Grandfather realises he has motor neurone disease after watching Stephen Hawking biopic
Published 04/07/2015 | 11:32
A grandfather was left devastated after he self-diagnosed himself with motor neurone disease while watching the biopic ‘The Theory of Everything’.
Paul Whyley (62) is now being look after full time by his wife Jayne after doctors confirmed his symptoms were “unmistakable”.
“We went to see The Theory of Everything just two weeks before my diagnosis,” Mr Whyley told the Stourbridge News.
“They listed the symptoms and I thought ‘I’ve got all of them’ but I said nothing. It was a good film.”
The cinemagoer said he experienced an epiphany while watching the Oscar-winning film which chronicles the decline of Professor Stephen Hawking as he is diagnosed with motor neurone disease while at university.
The condition progressively damages parts of the nervous system until walking, speaking, swallowing and breathing becomes impossible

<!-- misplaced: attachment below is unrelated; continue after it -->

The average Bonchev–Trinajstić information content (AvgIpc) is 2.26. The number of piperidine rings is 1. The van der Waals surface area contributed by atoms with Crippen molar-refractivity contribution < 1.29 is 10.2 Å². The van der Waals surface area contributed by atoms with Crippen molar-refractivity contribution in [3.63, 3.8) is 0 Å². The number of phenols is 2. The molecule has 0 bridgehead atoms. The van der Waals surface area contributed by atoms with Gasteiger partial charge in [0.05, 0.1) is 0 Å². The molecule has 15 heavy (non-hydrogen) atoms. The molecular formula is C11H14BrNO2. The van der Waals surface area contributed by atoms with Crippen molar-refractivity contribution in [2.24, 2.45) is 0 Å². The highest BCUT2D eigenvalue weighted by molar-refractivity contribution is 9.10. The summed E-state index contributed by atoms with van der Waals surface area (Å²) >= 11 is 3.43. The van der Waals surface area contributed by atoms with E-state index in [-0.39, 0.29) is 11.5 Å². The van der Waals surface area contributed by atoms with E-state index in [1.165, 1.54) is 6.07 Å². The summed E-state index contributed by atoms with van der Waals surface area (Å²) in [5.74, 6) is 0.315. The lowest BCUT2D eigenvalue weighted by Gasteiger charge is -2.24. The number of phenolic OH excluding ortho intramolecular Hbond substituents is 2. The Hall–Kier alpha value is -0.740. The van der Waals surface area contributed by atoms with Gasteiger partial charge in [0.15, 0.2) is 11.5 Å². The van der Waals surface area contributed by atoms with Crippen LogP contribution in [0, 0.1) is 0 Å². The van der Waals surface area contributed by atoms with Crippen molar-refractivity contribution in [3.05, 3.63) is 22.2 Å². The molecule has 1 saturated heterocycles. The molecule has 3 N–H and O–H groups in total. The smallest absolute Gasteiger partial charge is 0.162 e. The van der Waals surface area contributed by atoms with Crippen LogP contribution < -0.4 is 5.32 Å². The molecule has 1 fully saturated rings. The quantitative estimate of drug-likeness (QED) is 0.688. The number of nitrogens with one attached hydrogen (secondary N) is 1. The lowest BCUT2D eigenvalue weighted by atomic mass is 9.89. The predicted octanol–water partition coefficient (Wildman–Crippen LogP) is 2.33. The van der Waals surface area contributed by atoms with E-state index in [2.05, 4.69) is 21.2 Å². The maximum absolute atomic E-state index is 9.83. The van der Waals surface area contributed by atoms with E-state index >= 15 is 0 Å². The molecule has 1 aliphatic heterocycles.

Mr Whyley said he silently ticked off all the signs of the disease as the plot about the famous scientist progressed.
The grandfather-of-four visited his doctor immediately after viewing the film and two weeks later, the diagnosis was confirmed by neurologists at the Queen Elizabeth hospital in Birmingham.
Since his diagnosis in March, the condition of the 62-year-old has worsened, and he can no longer walk or feed himself.
"Over the last three months my husband has gone downhill so quickly,” Ms Whyley told the Stourbridge News.
“He can't walk, he can't use his right arm, and he has a machine to clear his lungs because he can't even cough for himself.
“It's a vile, evil disease. It's frightening and has come as such a shock to us.
“We'd got a normal life - everything was fine and we were both looking forward to retirement.
"But this has hit us so suddenly and now I am looking after Paul 24/7 and we don’t even have a downstairs bathroom."
Fundraising efforts have begun to try and purchase a stair lift, hoist and motorised wheelchair for the couple's home.
Donations can be made here.